I had to reread this story when I found it.
A police officer in flood-ravaged Louisiana wanted to pray for the victims, men and women whose homes were swept away, families whose lives and legacies were irrevocably changed. Even as I write this, I think of Hardy Jackson, devastated by Hurricane Katrina in 2005, who could only moan to the cameras: “I’ve lost everything. I’m lost. I’m lost.”
Captain Clay Higgins shared with the public what happened to him Lafayette, Louisiana. He visited a shelter housing hundreds of displaced residents. He wanted to help them.
“This flood has been Biblical in proportion, and requires a Biblical response.”
Every crisis we face, we can rest in the promises of God’s Word to find an answer.
Higgins recounted the incalculable losses which his fellow Louisianans had lost in this unprecedented flood, once in 1000 years.
He then explained that The Red Cross was running the shelter, a private firm with a consistent set of rules t guide their operations. One of those rules? People cannot walk around the shelter and offer prayer and support to displaced victims. Higgins was clear: he was offering support, not forcing prayer and devotional activities on other people.
The Red Cross staffers told this police officer, who was not on duty at the time, that he could not pray with and for the people in the shelter
Fox News Opinion Columnist Tom Starnes reported:
Now, there is more to consider about this account. Higgins is running for Congress.
But from others records of what happened, Higgins was not looking for free press or donations.
He just wanted to pray with the people in the shelter.
Instead of support, he received calumny:
Higgins said he was escorted to a Red Cross supervisor who asked him to leave.
“I was told that the Red Cross does not allow spiritual counseling in their shelters,” he said. “The supervisor told me the Red Cross is not a religious-based organization and they don’t allow religious interaction with the residents.”
During the conversation, a flood victim asked Higgins to pray. The captain was obliged but had to do so outside the Red Cross shelter.
“Christian compassion was not welcomed there in the manner I had provided,” Higgins told me.
The Red Cross spokeswoman Suzy DeFrancis offered an explanation:
“There’s hundreds of people in a shelter of different values and faith,” she shares, “and they’re sharing a very open space – and we just want them to be able to have their privacy.”
She says Officer Higgins would have been given a room where people could have come to him for prayer, if they wanted, but they won’t allow people to just go in and start praying.
Granted, no one—especially someone who is running for Congress and in some likelihood seeking publicity. And yet, there was no politicking.
A more egregious incident casts a darker light on the Red Cross’ “non-discriminatory” practice:
Meanwhile, a pastor in the town of Albany told me that four families left a Red Cross shelter after they were told they could not pray or read their Bibles at their cots.
“They got upset and literally packed up their stuff and came right here,” said the pastor, who asked not to be identified. “A Red Cross worker told them they could not pray or read their Bible in public.”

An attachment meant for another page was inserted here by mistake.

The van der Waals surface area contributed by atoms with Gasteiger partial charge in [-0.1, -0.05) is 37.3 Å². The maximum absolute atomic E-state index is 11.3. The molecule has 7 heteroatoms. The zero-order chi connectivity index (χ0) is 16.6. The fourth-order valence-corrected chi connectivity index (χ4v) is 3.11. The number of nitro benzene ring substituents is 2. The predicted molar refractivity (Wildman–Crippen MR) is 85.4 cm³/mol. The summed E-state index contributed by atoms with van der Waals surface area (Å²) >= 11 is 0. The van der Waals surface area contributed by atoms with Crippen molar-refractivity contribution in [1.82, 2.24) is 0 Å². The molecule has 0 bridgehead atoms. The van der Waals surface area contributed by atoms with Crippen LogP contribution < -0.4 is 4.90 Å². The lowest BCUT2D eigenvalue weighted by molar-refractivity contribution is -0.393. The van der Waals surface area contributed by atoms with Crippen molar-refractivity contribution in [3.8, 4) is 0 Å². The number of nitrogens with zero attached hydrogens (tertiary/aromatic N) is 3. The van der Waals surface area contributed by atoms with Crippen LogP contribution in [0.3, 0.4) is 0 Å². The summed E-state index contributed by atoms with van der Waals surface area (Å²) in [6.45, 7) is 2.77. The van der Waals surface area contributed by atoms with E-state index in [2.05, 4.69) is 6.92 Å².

So, what do you do when an agency, whether public or private, says that you cannot pray?
What do you do when an agent of a private firm says “You can’t read your Bible here?”
Read it anyway!
Come on, Body of Christ. We have braver examples set out for us.
The Prophet Daniel was a captive youth in a foreign land, probably 17 years old. He was firm in his faith, trust the Lord to care for him. Despite the pressures around him and among his Israelite cohorts, he did not cave to the culture.
When the jealous pagans of the Medo-Persian Empire wanted to eliminate Daniel, they deceived King Darius to pass a draconian decree:
“ … that whosoever shall ask a petition of any God or man for thirty days, save of thee, O king, he shall be cast into the den of lions. Now, O king, establish the decree, and sign the writing, that it be not changed, according to the law of the Medes and Persians, which altereth not. Wherefore king Darius signed the writing and the decree.” (Daniel 6: 7-9)
In short: “Don’t pray at all, or you will die!”
Did our beloved Daniel stop praying? No way!
“Now when Daniel knew that the writing was signed, he went into his house; and his windows being open in his chamber toward Jerusalem, he kneeled upon his knees three times a day, and prayed, and gave thanks before his God, as he did aforetime.” (Daniel 6: 10)
Daniel just kept on keeping on.
Officer Clay Higgins could have just kept praying.
The other families could have kept reading. What was the Red Cross going to do, send them out? Have them arrested? Certainly, they would not face any fatal or capital punishment for exercising their God-given natural rights.
No, Believers. We have a Constitution, by the Grace of God, which “secures the blessings of liberty.” More importantly, we have a new standing and power because of the more important Red Cross, the one that Jesus died on for us. This nation needs to pray, and we should not stop when someone says “No you can’t”.
We need to pray for our Heavenly Father to open our eyes and see His love and goodness. We need to pray in the Spirit, keeping ourselves in the love of God. When we pray with others, let us focus on a true remembrance of God’s greatness and goodness in the midst of theses trying tragedies.
If they say “don’t pray”, pray anyway!
The opinions expressed by columnists are their own and do not necessarily represent the views of Barb Wire.